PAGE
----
Lacoochee – Life according to Troy



Life in Lacoochee — According to Troy


Troy Jones was an unforgettable red haired, freckled face boy whose family came to Lacoochee in 1930 from Sumner, Florida. When Cummer Cypress Company’s sawmill burned in Sumner in 1926, the company had kept Troy’s father there to oversee shipping the remaining lumber as orders continued to come in.

The Jones’ house was one of the few houses in Sumner not consumed by that fire. In his later years, Troy wrote his memoirs about those two sawmill towns. In the section “Life in Lacoochee – 1933-1942,” he gives an account of a Methodist pastor’s friendship with a man called “Shorty” Daley.

Now Daley, who smoked cigars and smelled of grease, had a garage located on a curve in the road that ran between Lacoochee and Trilacoochee. He was well known throughout the area. But, because of his language and conduct, he was not considered to be a gentle soul.

Troy’s story goes like this:

Churches were small back then and their pastors were often just out of divinity training at college on their first assignment. Many brought young brides with them. In spite of their lack of experience, they had fresh ideas and lots of enthusiasm that attracted people to their fold

To supplement their income, they often preached in churches in Trilby, Clay Sink and sometimes as far away as Blanton.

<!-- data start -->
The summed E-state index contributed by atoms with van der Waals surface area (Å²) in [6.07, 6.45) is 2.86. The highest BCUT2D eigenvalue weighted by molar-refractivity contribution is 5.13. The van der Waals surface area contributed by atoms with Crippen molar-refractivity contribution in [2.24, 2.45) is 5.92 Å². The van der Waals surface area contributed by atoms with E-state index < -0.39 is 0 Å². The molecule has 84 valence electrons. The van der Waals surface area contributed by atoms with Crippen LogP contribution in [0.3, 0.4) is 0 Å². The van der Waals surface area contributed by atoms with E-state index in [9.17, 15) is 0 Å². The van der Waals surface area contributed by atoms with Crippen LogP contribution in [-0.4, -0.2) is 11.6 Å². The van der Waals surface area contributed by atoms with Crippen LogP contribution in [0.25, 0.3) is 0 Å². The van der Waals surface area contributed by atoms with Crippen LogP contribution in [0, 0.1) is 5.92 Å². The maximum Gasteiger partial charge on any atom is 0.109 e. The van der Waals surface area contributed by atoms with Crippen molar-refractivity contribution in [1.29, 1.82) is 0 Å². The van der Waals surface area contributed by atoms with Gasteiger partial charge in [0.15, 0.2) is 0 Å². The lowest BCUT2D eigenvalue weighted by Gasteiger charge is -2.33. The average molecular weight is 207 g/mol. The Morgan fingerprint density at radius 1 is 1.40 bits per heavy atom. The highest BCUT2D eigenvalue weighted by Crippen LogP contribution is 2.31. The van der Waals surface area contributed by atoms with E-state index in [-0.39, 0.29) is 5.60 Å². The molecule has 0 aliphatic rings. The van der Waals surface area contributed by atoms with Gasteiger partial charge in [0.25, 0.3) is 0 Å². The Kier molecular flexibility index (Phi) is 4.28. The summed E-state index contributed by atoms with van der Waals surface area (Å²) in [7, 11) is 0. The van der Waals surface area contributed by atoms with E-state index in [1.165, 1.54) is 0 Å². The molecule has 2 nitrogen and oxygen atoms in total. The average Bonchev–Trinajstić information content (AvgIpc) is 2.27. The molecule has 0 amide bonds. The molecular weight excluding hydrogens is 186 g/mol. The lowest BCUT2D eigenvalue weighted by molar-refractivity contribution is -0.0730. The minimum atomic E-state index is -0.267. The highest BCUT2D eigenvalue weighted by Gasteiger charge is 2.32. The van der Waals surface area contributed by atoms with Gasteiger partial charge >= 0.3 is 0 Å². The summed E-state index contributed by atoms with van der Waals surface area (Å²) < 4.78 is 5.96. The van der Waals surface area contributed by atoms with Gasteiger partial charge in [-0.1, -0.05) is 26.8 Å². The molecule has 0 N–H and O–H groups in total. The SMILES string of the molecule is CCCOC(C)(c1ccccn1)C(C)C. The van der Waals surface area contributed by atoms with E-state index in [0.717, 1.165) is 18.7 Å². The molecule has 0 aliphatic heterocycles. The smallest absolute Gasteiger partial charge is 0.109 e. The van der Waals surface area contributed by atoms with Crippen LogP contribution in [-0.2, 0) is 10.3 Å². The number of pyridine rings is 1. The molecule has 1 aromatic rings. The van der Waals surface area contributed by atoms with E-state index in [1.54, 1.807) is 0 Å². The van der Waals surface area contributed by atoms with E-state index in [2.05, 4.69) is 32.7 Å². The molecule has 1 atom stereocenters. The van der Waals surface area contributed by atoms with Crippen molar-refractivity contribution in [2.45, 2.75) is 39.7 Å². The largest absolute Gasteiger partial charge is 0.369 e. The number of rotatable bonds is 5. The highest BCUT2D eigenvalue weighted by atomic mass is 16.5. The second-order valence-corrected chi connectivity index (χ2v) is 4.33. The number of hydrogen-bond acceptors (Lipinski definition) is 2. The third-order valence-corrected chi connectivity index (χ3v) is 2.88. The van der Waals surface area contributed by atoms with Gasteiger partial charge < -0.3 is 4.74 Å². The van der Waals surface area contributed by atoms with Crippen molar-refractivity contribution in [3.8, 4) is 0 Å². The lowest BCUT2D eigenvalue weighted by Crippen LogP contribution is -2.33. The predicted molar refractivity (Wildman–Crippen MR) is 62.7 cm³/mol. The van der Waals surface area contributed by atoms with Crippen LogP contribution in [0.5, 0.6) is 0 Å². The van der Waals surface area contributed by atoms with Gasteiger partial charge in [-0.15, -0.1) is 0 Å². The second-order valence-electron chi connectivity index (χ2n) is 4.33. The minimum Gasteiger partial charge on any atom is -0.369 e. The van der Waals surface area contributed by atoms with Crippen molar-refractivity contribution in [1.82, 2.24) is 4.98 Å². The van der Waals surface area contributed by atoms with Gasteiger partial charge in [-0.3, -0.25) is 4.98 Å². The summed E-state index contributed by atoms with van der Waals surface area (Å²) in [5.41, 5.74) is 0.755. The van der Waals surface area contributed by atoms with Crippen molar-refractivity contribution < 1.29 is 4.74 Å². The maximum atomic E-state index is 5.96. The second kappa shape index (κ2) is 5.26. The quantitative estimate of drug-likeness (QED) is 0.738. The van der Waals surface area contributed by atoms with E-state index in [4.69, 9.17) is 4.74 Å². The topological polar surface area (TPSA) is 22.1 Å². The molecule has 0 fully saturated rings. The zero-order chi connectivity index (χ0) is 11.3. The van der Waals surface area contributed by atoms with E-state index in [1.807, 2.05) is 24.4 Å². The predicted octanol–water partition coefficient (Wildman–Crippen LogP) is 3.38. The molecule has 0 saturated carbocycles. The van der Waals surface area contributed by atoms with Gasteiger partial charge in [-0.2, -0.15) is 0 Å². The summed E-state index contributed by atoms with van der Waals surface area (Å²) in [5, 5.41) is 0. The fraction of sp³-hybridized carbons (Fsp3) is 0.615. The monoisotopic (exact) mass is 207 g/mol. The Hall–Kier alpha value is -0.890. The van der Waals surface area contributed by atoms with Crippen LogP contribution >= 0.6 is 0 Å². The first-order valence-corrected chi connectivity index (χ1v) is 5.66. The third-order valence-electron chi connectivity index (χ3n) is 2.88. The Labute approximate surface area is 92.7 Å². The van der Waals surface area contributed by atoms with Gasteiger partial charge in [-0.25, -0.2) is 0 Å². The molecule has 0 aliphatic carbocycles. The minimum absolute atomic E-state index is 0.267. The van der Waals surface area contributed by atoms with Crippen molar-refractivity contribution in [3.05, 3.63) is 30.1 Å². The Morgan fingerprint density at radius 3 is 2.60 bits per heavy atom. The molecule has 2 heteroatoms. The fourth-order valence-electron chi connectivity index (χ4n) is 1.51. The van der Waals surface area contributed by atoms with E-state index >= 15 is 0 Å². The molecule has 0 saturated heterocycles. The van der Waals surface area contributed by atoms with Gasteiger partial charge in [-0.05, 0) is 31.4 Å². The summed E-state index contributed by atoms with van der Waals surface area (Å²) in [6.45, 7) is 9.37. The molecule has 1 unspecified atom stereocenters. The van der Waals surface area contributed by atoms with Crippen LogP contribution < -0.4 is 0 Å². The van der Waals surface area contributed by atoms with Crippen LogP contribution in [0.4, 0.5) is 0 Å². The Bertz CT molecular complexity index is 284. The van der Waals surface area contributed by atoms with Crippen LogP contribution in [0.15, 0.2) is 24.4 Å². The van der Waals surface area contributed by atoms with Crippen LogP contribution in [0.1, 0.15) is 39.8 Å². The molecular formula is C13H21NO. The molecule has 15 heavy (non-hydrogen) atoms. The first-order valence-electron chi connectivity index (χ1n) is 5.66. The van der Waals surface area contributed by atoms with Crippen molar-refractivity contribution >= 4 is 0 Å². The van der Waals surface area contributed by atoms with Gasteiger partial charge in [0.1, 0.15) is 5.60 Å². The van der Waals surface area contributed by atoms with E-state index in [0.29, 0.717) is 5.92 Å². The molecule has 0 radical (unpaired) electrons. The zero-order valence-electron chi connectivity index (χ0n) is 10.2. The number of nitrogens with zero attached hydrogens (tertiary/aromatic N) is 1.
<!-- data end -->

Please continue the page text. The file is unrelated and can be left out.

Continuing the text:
Troy remembered two Methodist ministers, the Bolands and the Gambills. He described Brother Boland as a large, red-faced, bluff sort of man who was a great outdoorsman. And, when “Shorty” Daley wasn’t out cussing or drinking, or even maybe when he was, he was out hunting or fishing, often with Brother Boland. (Methodist always called their pastors by the title, Brother.)

Troy wasn’t sure, but he doubted that Shorty had ever darkened the inside of a church. As could be expected, the local church people began to chide Brother Boland for spending so much time with Shorty.

Brother Boland shot back with the phrase from the Bible that Christ did not come to call the righteous, but sinners, to repentance. And continued his association with Shorty. Troy was convinced that it all boiled down to the fact that Brother Boland “just flat out” enjoyed Shorty’s company.

He was also pretty sure that Shorty did start coming to church while Brother Boland was there.

He remembered that Mrs. Boland had a high soprano voice and could always be heard in the choir belting out the hymns.

Like Troy, I remember the Gambills, and agree with his description of them. Brother Gambill was a gentle teacher and really seemed to make the teachings in the Bible come to life. His wife Dorcas was a beloved Sunday School teacher. To her students, Dorcas was a funny sounding name, but we quickly learned it was an old biblical one.

The Gambills generated a very active youth group. Special events included hay rides (in the back of a large truck filled with hay) to the Crystal Springs skating rink near Zephyrhills. And on Halloween, a spectacular “haunted” house. The spooky old two-story house was located on U.S. 301 halfway between Lacoochee and Dade City.

Ministers and their wives of all denominations played an integral part in the day-to-day life of this little sawmill town.

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